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This Week on the Street: The Bleeding Slows

For those of you who received my Investor Brief e-letter on Monday, I wanted to follow up on the key items we were keeping an eye on this week and also mention a couple of other important developments:

  • Auto sales, released on Tuesday, came in at their highest levels in 15 months as 1.26 million consumers bought a new vehicle in August. More than half of that number, 690 thousand, came from the government’s popular cash-for-clunkers program, which provided $3,500 to $4,500 for qualifying trade-ins.

Ford continues to shine among the U.S. automakers.

AP

Its sales rose more than 17% over last year. Both General Motorsand Chryslerreported sales declines from 2008 but did see increases from July.

Subaruand Hyundaienjoyed the biggest sales gains of 51.5% and 47%.

August sales were up nearly 5% from a year ago, but for the year, vehicle sales are down 27%. It’s worth noting, however, that inventory levels are now lower, which may result in fewer incentives for consumers. Most analysts expect a drop-off in sales this month, but there is some debate whether fourth-quarter sales will stagnate or rebound. We’ll continue to watch.

  • Productivity among American workers grew at an annual rate of 6.6% in the second quarter, its highest rate in six years. The final numbers from the Department of Labor were no real surprise as companies continue to operate with fewer employees.
  • Employment seems to be stabilizing, but there are still an awful lot of jobs being lost. The latest unemployment rate, released this morning, jumped to 9.7%, its highest level in 26 years. That number was higher than expected, but the 216,000 jobs lost in August was the lowest in a year. So the bleeding appears to have slowed down, but it hasn’t stopped. A lot of observers believe unemployment will eventually hit 10% before the recovery has kicked in enough for companies to start hiring again.

  • Retail sales
Back to school
Back to school

    in August fell 2.9% from a year ago. Normally, that would be a bad sign, but not in a recession. It was the strongest showing since April and better than the 3.8% decline analysts expected. Discount stores fared better across the board as consumers are still looking for value. With Labor Day coming so late this year, some back-to-school sales may have slipped into September. And the next big test, of course, will be the holiday shopping season right around the corner.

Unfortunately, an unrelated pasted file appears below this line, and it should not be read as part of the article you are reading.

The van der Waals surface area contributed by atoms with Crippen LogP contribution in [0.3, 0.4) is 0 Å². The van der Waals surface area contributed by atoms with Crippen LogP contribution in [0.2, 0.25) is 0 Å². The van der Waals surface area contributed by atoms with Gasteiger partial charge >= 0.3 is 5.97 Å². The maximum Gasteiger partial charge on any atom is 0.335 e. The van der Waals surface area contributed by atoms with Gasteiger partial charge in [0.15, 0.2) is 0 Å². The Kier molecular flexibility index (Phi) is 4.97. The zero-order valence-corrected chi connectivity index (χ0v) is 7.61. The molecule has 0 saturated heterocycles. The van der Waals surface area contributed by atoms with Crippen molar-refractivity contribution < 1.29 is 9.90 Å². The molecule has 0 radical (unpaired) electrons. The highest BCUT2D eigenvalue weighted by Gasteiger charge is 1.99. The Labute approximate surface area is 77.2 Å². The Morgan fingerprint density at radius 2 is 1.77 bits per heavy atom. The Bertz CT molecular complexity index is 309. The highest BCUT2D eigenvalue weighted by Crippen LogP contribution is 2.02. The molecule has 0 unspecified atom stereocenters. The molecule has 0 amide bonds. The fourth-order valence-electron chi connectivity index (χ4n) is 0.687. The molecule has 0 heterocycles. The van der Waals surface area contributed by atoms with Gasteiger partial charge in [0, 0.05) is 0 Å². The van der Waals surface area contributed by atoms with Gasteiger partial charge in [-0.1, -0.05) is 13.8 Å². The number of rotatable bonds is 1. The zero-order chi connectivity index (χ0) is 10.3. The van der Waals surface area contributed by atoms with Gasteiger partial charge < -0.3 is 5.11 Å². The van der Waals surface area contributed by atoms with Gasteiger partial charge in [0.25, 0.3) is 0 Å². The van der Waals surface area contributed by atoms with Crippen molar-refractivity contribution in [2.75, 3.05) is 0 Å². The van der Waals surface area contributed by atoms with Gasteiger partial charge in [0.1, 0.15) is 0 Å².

Factory activityrose in August, and the Institute of Supply Management’s index rose above 50 (to 52.9), signaling an expansion for the first time since January 2008.Here’s an interesting takeon why that isn’t necessarily good news for stocks.

    Federal Reserveofficials apparently believe the recession is ending, according to the minutes from the last Fed meeting three weeks ago. The discussion is already starting to turn to how best to end some of the stimulus projects before inflation becomes a problem. (I talked about this in an exclusive interview with Charles Plosser , President of the Federal Reserve Bank in Philadelphia.)

    Those of you who have signed up for my e-letter , please note that I’ll send out next week’s issue on Tuesday, after the Labor Day holiday. I’ll be in touch with an interesting look at Steve Jobs, insights from the Ambrosetti conference in Italy, and of course, the key items to watch next week on the street.

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    Questions? Comments? Write toinvestoragenda@cnbc.com

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